I was walking through the Museum of Fine Arts, Boston the other day. I was having a particularly nasty studio day. Nothing was going well and every color I tried to mix ended up as mud. I figured I should go look at the work of people who knew what they were doing before I did anything else.
I ran into Elliot Bostwick Davis in the gift shop and we chatted briefly about the coming hurricane. Elliot is the John Moors Cabot Chair of the Art of the Americas and as such she is responsible for the new Art of the Americas Wing at the MFA. Personally, I love her for getting all of those Gilbert Stuart paintings back on the walls. I hadn't seen her since she did a panel discussion with Fred Wilson at Northeastern University so it was good to see her and catch up a little. We were both super worried about the effects of the storm on our neighborhoods (she's in Dedham, I'm in Hyde Park).
I didn't have a destination on this trip. Sometimes I go to the museum to look at something specific, but when I have a bad studio day, I prefer wandering. I find that my blocks in the studio mean that I need to see something in a new way. When this happens I know that I am looking for something and I am certain that I will recognize it when I see it. It may not even be something in the museum, but I know that I have to get out of my studio and look at some stuff - stuff that has nothing to do with me.
There's a Manet in the MFA collection called The Music Lesson. I hadn't seen it in a long time and it was up in the French room on the second floor. It's a double portrait of Zacharie Astruc and a woman holding sheet music. I'm certain this woman has a name and for a long time I thought it was Madame Manet but I have since learned that it isn't her. Because I hadn't seen it in a while, it was fresh to me.
It was like seeing someone you think is really attractive and then you realize it is someone you know and were in love with at some point.
What struck me this time in seeing it was how dark the painting is. It's very dark, but it doesn't feel flat. That was at odds with how I was experiencing the color. The restricted palette (save for the edge of the oriental carpet) still indicated a tremendous sense of weight and volume in the dress and in the full face of the woman. It was not a Cezanne solution where color next to color built up the weight of the image and it wasn't a picture that relied solely on drafting to create that illusion of weight (like Matisse). I looked at it for a long time and I was sort of stupefied as to how a picture so devoid of color interval and concessions to raking light could have such a dramatic physicality.
Anne Coffin Hanson has an essay called "Manet's Pictorial Language" that I never really understood until now. In it she talks about Manet as a painter who is thinking deeply about how we see and the way the facture of the painting contributes to the understanding of the image. She talks of Manet's brush "caressing" the contours of the figures. I can see it in this picture so clearly. Manet changes directions, applications, touch, and weight in this picture so often that a close investigation reveals the way that he is using mark and directionality to not only guide the eye, but to describe form. This I think is what allows him to create this mass of volume and in the fabric and the feeling of movement in the portraits. He is using the brush not just to depict the things in the painting, but he is moving the material of the paint into eddys and pockets that maintain their force as physical marks that convey a sense of volume. And it seems to me that he did it at the expense of a broad palette to focus the viewer's eye on the intervals of marks rather than those of color.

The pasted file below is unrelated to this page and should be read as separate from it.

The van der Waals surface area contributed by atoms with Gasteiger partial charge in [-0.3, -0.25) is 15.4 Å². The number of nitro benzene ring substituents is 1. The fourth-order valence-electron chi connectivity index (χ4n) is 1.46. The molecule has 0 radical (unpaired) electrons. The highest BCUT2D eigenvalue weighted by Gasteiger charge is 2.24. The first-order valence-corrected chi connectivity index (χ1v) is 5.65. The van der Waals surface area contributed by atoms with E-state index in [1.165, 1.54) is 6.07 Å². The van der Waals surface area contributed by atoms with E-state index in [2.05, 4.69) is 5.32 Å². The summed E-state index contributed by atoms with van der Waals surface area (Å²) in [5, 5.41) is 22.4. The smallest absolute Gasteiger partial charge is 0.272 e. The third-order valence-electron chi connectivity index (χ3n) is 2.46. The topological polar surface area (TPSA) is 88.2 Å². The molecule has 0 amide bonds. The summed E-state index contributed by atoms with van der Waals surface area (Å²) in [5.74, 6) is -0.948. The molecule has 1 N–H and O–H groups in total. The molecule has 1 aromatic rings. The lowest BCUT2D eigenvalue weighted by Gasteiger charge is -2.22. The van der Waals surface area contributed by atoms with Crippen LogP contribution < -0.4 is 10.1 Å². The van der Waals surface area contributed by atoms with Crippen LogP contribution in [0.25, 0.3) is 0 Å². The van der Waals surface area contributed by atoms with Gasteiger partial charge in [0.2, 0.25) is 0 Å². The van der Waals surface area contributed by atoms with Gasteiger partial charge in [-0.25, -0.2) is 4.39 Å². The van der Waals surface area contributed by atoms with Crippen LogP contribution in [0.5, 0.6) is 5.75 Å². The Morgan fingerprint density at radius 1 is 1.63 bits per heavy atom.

There is very little difference in color in the faces. Even the rosiness of the cheeks of the woman seem to be glazed rather than directly painted (which probably explains why they feel more like make-up). It is Manet's invention in the making of the marks that is creating the exceptional ease of the portraits and the immediacy of the painting.
Until now, I never really thought of Manet as someone who was developing a new language through mark making. I think I was so overcome by his compositions and directness, I never gave much thought to how he got to the wonderful economy of his pictures. I think a lot of painting focuses on obvious mark making as evidence of emotion or labor. In the Music Lesson, Manet equates touch and volume by invention of a system of marks that reveals itself on close inspection. It makes me want to reinvestigate the color sensations of other double portraits like In the Conservatory, or Boating to see how much of what I am reading as space is due to color and how much is related to directionality and mark making. The subtlety of Manet's inventions and the broad effect of them are clearer to me now.
And so back to work.